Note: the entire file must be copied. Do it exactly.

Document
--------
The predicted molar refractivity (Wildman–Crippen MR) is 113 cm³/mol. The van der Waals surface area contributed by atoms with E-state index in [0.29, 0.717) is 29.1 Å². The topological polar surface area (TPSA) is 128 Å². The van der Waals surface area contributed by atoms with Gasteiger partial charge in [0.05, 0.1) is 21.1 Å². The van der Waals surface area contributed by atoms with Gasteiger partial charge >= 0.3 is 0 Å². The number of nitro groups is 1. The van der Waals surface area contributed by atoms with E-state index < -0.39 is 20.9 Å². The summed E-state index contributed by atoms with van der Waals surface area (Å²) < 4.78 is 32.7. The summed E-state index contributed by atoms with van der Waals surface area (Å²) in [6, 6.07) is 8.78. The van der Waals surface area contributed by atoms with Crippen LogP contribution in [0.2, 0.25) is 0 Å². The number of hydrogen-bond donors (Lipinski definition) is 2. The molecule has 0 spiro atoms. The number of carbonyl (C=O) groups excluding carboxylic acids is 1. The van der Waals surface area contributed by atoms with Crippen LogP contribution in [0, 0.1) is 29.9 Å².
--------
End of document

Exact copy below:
The predicted molar refractivity (Wildman–Crippen MR) is 113 cm³/mol. The van der Waals surface area contributed by atoms with E-state index in [0.29, 0.717) is 29.1 Å². The topological polar surface area (TPSA) is 128 Å². The van der Waals surface area contributed by atoms with Gasteiger partial charge in [0.05, 0.1) is 21.1 Å². The van der Waals surface area contributed by atoms with Gasteiger partial charge >= 0.3 is 0 Å². The number of nitro groups is 1. The van der Waals surface area contributed by atoms with E-state index < -0.39 is 20.9 Å². The summed E-state index contributed by atoms with van der Waals surface area (Å²) < 4.78 is 32.7. The summed E-state index contributed by atoms with van der Waals surface area (Å²) in [6, 6.07) is 8.78. The van der Waals surface area contributed by atoms with Crippen LogP contribution in [0.2, 0.25) is 0 Å². The number of hydrogen-bond donors (Lipinski definition) is 2. The molecule has 0 spiro atoms. The number of carbonyl (C=O) groups excluding carboxylic acids is 1. The van der Waals surface area contributed by atoms with Crippen LogP contribution in [0, 0.1) is 29.9 Å².